Deficit: the defining political concept of the times

It’s hard to avoid the word deficit these days. Whilst pre-eminent among its current uses is of course its application to fiscal deficits, that kind of deficit is by no means the only one we face. Indeed, although it’s dominated us both literally and metaphorically these last 4 years, we may well discover that fiscal deficit is neither the most damaging nor the most dangerous of the plethora of deficits that surround us.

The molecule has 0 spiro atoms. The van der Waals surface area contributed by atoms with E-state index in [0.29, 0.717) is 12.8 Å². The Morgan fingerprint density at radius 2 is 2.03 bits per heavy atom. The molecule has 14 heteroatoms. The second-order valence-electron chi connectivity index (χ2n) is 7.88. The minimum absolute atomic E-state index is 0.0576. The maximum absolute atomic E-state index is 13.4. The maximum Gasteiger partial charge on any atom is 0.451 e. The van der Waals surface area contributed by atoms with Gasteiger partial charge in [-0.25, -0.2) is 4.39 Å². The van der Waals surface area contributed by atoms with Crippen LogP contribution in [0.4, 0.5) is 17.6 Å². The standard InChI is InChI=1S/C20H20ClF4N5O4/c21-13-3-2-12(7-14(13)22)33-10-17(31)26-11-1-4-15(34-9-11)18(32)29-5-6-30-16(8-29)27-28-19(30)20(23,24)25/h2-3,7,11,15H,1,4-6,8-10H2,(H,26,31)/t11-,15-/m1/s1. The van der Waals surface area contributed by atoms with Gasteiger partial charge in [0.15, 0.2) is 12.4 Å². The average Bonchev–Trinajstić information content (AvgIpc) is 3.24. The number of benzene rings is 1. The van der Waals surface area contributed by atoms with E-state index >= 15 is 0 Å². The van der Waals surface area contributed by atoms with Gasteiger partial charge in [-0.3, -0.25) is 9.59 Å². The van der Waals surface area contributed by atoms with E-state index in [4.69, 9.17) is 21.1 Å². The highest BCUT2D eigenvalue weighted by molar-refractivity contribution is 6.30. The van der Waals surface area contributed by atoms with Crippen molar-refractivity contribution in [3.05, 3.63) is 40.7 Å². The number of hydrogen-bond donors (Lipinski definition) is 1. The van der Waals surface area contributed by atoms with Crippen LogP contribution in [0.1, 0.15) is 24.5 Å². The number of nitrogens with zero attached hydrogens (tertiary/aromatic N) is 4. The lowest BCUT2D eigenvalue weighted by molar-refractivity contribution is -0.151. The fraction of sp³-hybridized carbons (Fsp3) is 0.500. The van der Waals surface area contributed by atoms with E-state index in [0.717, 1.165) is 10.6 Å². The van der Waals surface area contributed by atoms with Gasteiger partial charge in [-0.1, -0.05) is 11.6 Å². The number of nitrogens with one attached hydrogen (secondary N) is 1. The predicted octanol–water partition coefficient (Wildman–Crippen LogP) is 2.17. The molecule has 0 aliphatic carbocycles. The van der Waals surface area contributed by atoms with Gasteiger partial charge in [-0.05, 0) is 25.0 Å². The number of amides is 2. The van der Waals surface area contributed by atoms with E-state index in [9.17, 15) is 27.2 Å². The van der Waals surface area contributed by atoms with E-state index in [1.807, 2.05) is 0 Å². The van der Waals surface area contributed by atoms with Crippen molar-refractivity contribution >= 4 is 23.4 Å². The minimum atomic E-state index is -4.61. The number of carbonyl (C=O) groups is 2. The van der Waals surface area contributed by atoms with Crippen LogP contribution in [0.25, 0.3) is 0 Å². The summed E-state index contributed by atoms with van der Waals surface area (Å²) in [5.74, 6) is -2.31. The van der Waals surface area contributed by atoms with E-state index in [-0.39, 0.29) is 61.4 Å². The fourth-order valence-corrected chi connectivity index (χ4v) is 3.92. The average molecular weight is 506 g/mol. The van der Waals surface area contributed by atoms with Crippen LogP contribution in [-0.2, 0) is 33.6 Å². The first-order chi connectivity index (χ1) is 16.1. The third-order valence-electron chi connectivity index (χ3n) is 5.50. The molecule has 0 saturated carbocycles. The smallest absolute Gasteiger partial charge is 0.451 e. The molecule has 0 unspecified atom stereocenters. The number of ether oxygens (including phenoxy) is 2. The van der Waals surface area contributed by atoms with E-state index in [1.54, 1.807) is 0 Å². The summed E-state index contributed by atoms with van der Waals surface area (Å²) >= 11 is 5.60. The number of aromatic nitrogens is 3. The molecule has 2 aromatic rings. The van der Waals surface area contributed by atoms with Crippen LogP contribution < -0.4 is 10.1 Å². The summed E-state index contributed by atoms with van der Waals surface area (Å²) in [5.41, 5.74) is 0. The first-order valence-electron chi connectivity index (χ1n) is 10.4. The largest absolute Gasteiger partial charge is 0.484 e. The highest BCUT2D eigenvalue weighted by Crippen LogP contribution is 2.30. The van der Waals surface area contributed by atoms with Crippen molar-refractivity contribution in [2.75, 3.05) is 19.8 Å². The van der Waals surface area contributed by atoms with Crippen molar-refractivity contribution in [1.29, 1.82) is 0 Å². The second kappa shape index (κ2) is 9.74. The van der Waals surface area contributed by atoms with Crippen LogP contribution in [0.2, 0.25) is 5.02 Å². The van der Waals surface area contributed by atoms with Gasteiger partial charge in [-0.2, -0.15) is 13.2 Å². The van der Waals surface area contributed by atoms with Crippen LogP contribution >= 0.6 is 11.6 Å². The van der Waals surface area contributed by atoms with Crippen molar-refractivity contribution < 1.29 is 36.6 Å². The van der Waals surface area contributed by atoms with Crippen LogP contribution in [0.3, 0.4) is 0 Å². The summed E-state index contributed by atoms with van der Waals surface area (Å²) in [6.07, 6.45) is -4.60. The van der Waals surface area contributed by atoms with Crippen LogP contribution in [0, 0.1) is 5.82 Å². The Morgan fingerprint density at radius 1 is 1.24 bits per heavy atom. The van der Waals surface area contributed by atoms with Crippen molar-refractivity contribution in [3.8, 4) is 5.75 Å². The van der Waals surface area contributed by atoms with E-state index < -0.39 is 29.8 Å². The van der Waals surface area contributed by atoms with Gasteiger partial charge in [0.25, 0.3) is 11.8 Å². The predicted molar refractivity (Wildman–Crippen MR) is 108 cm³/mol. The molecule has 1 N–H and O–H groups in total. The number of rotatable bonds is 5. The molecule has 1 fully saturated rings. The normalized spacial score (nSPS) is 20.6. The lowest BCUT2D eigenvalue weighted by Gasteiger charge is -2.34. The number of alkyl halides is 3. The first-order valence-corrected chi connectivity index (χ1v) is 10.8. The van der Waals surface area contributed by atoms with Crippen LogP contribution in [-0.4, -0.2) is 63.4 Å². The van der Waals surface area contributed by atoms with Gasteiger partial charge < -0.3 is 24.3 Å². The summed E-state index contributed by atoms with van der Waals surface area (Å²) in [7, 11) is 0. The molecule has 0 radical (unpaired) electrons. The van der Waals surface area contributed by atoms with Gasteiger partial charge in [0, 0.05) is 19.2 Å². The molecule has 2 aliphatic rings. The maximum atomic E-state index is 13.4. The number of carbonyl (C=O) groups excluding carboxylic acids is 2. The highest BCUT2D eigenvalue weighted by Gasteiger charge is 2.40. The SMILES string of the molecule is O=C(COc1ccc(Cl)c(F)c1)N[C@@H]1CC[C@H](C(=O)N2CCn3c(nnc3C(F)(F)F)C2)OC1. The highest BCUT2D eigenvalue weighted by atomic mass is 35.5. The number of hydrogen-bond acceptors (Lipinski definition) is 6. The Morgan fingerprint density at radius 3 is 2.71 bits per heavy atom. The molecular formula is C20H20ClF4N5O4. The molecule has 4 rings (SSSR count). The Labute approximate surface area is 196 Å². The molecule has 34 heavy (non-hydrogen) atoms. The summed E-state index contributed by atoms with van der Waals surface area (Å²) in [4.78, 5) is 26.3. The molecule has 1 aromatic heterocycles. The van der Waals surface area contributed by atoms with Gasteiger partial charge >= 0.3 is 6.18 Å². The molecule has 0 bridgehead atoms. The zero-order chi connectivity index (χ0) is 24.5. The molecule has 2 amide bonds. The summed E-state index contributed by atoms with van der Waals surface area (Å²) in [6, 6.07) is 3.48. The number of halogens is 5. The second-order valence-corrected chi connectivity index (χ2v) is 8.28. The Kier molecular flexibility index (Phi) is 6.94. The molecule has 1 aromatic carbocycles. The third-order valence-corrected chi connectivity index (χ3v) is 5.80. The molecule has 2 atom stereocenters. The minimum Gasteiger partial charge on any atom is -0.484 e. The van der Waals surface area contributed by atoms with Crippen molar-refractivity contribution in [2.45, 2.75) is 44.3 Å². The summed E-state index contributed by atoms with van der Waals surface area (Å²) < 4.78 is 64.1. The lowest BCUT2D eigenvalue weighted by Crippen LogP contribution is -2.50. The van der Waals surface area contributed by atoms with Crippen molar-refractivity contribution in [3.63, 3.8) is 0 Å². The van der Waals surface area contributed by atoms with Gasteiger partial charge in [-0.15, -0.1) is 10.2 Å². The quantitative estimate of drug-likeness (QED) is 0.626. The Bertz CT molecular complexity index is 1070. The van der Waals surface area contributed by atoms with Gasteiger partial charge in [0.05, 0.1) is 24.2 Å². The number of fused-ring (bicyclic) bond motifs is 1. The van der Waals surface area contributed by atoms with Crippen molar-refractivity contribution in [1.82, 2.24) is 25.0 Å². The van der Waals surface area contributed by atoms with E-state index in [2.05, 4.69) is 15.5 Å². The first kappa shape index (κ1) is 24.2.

In particular, I think we need to understand the fiscal deficit not primarily as a cause, but as an effect. Because the direction of causation is generally thought to be in the opposite direction, all the policy levers are directed at reducing and eliminating the fiscal deficit. Success in this endeavour will, we are assured, lead to everything else in the garden being rosy. It’s worth all the current pain. As in any other illness, the treatment must be aimed not at symptoms, but at causes; the deficit is the cause, and so it is that which we must attack. Hence the Coalition’s obsession with the deficit, the whole deficit, and nothing but the deficit. But, to pursue the medical metaphor for a moment, if the wrong cause is being attacked, the patient is likely to get sicker rather than better. Just as leech doctors saw all disease as being to do with the blood, and draining as much of it as possible, so the fiscal hawks see the deficit as being the only issue to be addressed. The economic consequences are as doleful – literally – as were those suffered by the 18th century patient.